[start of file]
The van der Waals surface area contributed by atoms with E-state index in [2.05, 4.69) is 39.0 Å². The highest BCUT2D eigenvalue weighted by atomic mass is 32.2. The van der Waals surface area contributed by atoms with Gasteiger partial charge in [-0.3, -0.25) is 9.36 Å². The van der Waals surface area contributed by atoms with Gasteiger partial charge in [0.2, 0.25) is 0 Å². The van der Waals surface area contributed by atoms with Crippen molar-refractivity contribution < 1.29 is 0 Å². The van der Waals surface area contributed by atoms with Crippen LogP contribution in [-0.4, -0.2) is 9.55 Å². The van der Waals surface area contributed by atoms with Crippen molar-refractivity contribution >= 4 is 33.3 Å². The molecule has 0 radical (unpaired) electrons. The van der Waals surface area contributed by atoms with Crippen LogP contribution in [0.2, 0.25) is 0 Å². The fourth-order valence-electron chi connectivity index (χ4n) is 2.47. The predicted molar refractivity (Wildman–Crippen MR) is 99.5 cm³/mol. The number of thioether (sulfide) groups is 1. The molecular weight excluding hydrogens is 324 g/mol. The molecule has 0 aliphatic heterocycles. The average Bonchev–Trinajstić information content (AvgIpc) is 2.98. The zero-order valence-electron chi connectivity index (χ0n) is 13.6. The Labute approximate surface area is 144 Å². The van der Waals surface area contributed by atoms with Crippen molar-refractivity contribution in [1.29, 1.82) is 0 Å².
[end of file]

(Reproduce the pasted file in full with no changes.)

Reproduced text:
The van der Waals surface area contributed by atoms with E-state index in [2.05, 4.69) is 39.0 Å². The highest BCUT2D eigenvalue weighted by atomic mass is 32.2. The van der Waals surface area contributed by atoms with Gasteiger partial charge in [-0.3, -0.25) is 9.36 Å². The van der Waals surface area contributed by atoms with Gasteiger partial charge in [0.2, 0.25) is 0 Å². The van der Waals surface area contributed by atoms with Crippen molar-refractivity contribution < 1.29 is 0 Å². The van der Waals surface area contributed by atoms with Crippen LogP contribution in [-0.4, -0.2) is 9.55 Å². The van der Waals surface area contributed by atoms with Crippen molar-refractivity contribution >= 4 is 33.3 Å². The molecule has 0 radical (unpaired) electrons. The van der Waals surface area contributed by atoms with Crippen LogP contribution in [0.2, 0.25) is 0 Å². The fourth-order valence-electron chi connectivity index (χ4n) is 2.47. The predicted molar refractivity (Wildman–Crippen MR) is 99.5 cm³/mol. The number of thioether (sulfide) groups is 1. The molecular weight excluding hydrogens is 324 g/mol. The molecule has 0 aliphatic heterocycles. The average Bonchev–Trinajstić information content (AvgIpc) is 2.98. The zero-order valence-electron chi connectivity index (χ0n) is 13.6. The Labute approximate surface area is 144 Å². The van der Waals surface area contributed by atoms with Crippen molar-refractivity contribution in [1.29, 1.82) is 0 Å².